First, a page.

21 January 2005 to 4 March 2005
198 Contemporary Arts & Learning
The exhibition presented an installation meditating on the diasporan experience, commenting on 'migration, history and belonging,' and a 'hybrid film' that explores 'the passing of time, estrangement, [and] alienation as a poetic construct.'
Since living in London, Lewis has used the medium of video extensively to explore aspects of contemporary culture and his personal history by visiting chosen places such as Lord's Cricket Ground, Cambridge University, a traditional English umbrella shop in central London, or a pub full of football supporters. Once there, he would initiate conversations with people, uncovering various worlds within UK society as he examines his own place within it.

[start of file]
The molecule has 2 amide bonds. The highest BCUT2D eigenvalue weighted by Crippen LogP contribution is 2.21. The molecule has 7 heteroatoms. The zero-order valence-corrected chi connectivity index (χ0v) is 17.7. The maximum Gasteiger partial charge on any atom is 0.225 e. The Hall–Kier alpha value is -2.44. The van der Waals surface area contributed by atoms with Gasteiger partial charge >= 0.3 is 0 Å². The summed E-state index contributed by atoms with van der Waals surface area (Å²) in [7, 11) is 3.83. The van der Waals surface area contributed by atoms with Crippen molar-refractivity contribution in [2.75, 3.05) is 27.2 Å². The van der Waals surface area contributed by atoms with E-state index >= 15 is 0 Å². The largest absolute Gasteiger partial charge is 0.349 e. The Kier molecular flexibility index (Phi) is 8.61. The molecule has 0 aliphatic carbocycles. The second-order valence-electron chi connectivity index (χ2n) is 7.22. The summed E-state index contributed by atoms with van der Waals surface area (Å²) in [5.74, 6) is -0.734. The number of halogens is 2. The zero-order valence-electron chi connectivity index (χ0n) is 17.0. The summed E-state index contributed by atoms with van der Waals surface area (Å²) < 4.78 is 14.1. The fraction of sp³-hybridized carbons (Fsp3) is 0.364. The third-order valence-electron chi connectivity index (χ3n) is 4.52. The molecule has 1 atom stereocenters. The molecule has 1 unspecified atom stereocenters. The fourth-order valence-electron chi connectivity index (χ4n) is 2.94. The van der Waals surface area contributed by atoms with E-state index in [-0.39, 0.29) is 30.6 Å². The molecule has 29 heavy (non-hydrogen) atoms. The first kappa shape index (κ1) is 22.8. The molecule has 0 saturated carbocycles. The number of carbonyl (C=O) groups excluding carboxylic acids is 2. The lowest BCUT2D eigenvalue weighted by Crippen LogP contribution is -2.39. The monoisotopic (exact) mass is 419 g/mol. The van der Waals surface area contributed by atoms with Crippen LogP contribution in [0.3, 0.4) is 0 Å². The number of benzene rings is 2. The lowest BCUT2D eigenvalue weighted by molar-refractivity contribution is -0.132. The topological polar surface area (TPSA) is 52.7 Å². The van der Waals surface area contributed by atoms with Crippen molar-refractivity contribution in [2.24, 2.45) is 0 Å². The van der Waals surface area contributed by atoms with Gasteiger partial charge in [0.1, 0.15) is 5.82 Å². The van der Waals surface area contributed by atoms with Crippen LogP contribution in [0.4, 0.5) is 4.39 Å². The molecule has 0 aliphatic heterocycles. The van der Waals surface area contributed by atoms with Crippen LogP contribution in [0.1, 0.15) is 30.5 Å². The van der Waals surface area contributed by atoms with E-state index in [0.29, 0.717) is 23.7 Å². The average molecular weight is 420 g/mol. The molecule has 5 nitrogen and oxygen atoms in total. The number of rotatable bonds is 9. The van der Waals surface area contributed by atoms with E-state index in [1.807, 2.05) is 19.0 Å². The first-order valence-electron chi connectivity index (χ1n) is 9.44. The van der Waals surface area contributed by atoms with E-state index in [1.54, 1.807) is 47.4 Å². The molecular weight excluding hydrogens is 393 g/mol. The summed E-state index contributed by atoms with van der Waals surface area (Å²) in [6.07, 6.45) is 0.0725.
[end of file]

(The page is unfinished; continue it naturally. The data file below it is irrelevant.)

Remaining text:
The time-based nature of the moving image is perhaps suited to his interest in the relationship between the past and present, between the cultures of the destinations of migrants and the cultures left behind. The range of ways in which the moving image can be used also fascinates Lewis: by 'deconstructing the language of cinema' through the use of 'different strategies and aesthetic devices that function in-between documentary, cinema verité and experimental filmmaking, [... his] intention is to engage in the ongoing discourse which is connected with 're-presentation' and at the same time question the notion of 'difference'.'
Lewis has exhibited internationally outside of his native Trinidad, most notably in Cuba, the United States, Brazil and Senegal.